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Landfall looming, Southern Baptist Disaster Relief on alert

ALPHARETTA, Ga. (BP) — As Hurricane Irene continues to churn northward along the Atlantic coast, the Southern Baptist Disaster Relief network is at work, alerting volunteers and planning how and where to deploy Southern Baptist DR units even before the hurricane slams into the East Coast.

Staff members at the North American Mission Board’s disaster operations center (DOC) in Alpharetta, Ga., are in talks with Southern Baptist Convention disaster relief leadership in Florida, Georgia, North and South Carolina, Virginia, Washington, D.C., Maryland/Delaware, Pennsylvania/South Jersey, New York and New England, said Bruce Poss, NAMB’s disaster relief coordinator in Alpharetta.

Planning also is under way with SBDR’s partners in disaster relief — FEMA, the Red Cross, Salvation Army and National VOAD (Voluntary Organizations Active in Disasters). Incident command locations, feeding sites and feeding capacities are now being determined, Poss said.

Hurricane Irene is projected to be a Category 3 hurricane with 115 mph winds when it makes landfall somewhere along North Carolina’s eastern coast then move up the mid-Atlantic states and to New York and Long Island over the weekend. The season’s first hurricane is moving north at 14 mph, according to The Weather Channel.

Irene is expected to bring 1-2 inches of torrential rainfall per hour, wind gusts over 40 mph, significant coastal flooding, storm surge and possible tornadoes. Heavy rain — beginning in the Carolinas — also could impact western Virginia, western Maryland, central Pennsylvania and central and western New York. Widespread wind damage and power outages also are expected.

An estimated 65 million Americans are in the potential path of Irene. The further northeast the landfall, the greater the impact on higher-population areas and the greater the estimated financial loss.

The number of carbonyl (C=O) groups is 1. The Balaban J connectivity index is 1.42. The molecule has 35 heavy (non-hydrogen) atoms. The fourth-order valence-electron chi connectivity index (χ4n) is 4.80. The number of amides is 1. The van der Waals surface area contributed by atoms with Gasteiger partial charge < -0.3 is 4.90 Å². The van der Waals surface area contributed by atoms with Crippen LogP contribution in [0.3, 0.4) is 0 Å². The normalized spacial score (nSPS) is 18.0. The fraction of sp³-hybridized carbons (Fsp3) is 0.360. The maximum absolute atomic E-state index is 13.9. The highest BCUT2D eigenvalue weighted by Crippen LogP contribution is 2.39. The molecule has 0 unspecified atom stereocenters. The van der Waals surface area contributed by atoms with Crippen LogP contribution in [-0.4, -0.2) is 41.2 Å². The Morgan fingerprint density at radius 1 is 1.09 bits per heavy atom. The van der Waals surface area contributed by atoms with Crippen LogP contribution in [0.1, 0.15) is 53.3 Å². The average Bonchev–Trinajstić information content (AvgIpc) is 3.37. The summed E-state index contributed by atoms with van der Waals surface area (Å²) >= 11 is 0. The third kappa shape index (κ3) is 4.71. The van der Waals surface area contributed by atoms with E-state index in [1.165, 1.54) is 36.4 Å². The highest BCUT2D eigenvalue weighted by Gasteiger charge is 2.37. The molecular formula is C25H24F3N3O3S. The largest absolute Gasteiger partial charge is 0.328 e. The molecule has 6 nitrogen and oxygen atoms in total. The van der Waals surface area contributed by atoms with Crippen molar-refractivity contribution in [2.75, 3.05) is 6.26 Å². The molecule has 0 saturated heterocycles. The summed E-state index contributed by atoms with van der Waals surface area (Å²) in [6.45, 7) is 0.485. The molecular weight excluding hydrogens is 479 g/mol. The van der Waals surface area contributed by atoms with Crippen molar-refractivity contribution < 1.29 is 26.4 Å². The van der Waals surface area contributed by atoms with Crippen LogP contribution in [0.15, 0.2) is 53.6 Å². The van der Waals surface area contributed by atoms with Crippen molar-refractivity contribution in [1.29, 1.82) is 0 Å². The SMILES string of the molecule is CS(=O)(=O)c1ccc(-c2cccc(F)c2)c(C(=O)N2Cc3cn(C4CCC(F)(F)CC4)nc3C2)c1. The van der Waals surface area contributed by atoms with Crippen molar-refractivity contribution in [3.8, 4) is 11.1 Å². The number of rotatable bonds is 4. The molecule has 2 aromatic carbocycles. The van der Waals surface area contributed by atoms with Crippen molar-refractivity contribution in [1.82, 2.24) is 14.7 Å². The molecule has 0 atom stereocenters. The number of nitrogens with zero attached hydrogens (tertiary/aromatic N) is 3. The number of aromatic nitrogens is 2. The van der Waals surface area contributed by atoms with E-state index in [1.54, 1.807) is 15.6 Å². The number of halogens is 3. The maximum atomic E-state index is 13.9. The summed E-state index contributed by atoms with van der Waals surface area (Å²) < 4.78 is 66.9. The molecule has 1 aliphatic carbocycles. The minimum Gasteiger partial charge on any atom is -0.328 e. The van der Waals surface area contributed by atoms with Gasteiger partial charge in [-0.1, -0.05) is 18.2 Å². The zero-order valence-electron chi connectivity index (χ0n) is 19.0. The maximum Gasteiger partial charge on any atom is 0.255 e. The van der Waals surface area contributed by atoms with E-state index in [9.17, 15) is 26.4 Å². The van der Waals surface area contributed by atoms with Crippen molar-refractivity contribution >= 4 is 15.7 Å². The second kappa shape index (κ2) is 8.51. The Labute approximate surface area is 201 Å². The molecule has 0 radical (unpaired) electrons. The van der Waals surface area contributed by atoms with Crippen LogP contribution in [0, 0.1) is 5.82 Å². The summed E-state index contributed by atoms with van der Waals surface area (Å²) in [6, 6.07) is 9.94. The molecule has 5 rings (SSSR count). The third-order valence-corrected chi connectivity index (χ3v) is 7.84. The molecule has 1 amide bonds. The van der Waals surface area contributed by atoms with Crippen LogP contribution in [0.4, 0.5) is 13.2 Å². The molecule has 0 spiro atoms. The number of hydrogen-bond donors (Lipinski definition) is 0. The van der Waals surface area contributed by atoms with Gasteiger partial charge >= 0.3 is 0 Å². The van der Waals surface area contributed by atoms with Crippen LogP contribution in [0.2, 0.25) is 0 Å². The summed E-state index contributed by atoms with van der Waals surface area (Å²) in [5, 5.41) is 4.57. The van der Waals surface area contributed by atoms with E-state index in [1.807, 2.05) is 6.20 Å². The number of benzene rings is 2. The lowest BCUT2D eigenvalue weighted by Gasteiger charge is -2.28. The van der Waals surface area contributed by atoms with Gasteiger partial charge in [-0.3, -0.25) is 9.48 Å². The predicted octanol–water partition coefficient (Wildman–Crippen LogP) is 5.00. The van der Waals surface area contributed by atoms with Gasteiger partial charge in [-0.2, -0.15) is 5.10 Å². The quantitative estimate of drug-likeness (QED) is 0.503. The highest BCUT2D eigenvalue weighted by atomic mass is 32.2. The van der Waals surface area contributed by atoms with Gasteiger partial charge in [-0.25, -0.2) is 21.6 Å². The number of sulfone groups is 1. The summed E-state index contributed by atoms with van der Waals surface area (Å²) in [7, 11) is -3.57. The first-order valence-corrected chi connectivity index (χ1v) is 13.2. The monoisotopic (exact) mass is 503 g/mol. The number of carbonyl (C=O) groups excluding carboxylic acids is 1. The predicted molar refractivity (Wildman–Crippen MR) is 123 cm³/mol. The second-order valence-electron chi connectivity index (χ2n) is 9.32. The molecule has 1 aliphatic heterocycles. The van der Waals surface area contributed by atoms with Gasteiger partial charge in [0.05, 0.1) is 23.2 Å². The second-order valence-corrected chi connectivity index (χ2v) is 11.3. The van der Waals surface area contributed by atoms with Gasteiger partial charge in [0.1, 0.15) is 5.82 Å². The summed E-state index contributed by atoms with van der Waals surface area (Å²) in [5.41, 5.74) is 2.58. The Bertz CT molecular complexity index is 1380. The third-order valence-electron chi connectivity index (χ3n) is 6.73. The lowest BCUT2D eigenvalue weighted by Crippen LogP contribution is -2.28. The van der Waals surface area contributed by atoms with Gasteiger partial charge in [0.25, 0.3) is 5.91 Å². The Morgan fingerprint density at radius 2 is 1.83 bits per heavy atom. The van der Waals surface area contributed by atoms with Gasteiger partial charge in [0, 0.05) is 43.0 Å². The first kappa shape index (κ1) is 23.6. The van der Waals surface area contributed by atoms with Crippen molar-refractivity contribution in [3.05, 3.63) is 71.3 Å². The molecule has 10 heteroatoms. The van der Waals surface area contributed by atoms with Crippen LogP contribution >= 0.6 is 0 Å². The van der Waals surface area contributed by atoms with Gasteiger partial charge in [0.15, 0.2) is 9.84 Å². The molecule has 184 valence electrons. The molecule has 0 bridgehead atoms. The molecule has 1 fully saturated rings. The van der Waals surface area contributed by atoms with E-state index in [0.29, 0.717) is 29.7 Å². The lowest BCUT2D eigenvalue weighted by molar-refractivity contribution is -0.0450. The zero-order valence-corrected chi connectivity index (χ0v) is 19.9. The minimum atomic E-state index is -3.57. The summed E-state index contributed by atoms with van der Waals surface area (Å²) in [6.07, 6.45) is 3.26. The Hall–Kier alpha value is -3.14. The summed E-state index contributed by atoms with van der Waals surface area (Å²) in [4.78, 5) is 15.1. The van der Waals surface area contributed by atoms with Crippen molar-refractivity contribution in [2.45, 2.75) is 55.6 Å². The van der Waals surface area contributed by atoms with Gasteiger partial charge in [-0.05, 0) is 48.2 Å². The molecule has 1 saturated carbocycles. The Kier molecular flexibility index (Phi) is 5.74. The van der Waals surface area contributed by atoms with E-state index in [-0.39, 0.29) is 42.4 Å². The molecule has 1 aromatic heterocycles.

SBDR feeding units and crews in states like North Carolina and New Jersey have the capacity to prepare from 15,000-20,000 meals a day during a disaster. SBDR leaders at NAMB and in the states also are studying deployment of chaplains, chainsaw crews, communications teams, childcare units and shower/laundry units.

“We want to stay ahead of the storm as much as possible,” said Poss, adding that the disaster operations center at NAMB will be staffed beginning this weekend, with full staffing at the DOC beginning Monday, Aug. 29.

During the Hurricane Irene response, Poss said Eddie Blackmon, with the Florida Baptist Convention in Jacksonville, Fla., will serve as SBDR’s liaison officer with the American Red Cross in Washington, D.C.

From its disaster operations center in Alpharetta, NAMB coordinates and manages Southern Baptist responses to major disasters through a partnership between NAMB and the SBC’s 42 state conventions, most of which have their own state disaster relief programs.

SBDR assets include 82,000 trained volunteers, including chaplains, and some 1,550 mobile units for feeding, chainsaw, mud-out, command, communication, childcare, shower, laundry, water purification, repair/rebuild and power generation. SBDR is one of the largest mobilizers of trained, credentialed disaster relief volunteers in the United States, including the Red Cross and Salvation Army.

Southern Baptists and others who want to donate to the disaster relief operations can contact their state conventions or contribute to NAMB’s disaster relief fund via www.namb.net/disaster-relief-donations and hitting the “donate” button. Other ways to donate are to call 1-866-407-NAMB (6262) or mail checks to NAMB, P.O. Box 116543, Atlanta, GA 30368-6543. Donations can also be sent via texting “NAMBDR” to the number “40579.” A one-time donation of $10 will be added to the caller’s mobile phone bill or deducted from any prepaid balance.
Mickey Noah writes for the North American Mission Board.

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  • Mickey Noah